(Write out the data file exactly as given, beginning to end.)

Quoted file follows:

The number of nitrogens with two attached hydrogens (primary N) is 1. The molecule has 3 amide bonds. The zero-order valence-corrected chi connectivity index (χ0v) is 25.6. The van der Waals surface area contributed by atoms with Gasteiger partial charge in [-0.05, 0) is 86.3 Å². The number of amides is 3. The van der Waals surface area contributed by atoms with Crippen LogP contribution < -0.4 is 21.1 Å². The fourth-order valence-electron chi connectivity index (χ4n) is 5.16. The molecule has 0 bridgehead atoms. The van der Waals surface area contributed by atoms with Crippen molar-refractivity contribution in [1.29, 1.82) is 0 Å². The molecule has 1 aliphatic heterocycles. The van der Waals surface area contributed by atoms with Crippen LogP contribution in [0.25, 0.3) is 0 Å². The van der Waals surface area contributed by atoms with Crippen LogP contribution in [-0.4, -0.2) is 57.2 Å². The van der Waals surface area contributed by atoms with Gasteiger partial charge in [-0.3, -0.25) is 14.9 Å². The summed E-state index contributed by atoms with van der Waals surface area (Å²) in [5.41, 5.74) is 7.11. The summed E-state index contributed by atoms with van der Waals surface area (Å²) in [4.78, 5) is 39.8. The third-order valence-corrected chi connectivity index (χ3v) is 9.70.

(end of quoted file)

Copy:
The number of nitrogens with two attached hydrogens (primary N) is 1. The molecule has 3 amide bonds. The zero-order valence-corrected chi connectivity index (χ0v) is 25.6. The van der Waals surface area contributed by atoms with Gasteiger partial charge in [-0.05, 0) is 86.3 Å². The number of amides is 3. The van der Waals surface area contributed by atoms with Crippen LogP contribution < -0.4 is 21.1 Å². The fourth-order valence-electron chi connectivity index (χ4n) is 5.16. The molecule has 0 bridgehead atoms. The van der Waals surface area contributed by atoms with Crippen molar-refractivity contribution in [1.29, 1.82) is 0 Å². The molecule has 1 aliphatic heterocycles. The van der Waals surface area contributed by atoms with Crippen LogP contribution in [0.25, 0.3) is 0 Å². The van der Waals surface area contributed by atoms with Crippen LogP contribution in [-0.4, -0.2) is 57.2 Å². The van der Waals surface area contributed by atoms with Gasteiger partial charge in [-0.3, -0.25) is 14.9 Å². The summed E-state index contributed by atoms with van der Waals surface area (Å²) in [5.41, 5.74) is 7.11. The summed E-state index contributed by atoms with van der Waals surface area (Å²) in [4.78, 5) is 39.8. The third-order valence-corrected chi connectivity index (χ3v) is 9.70.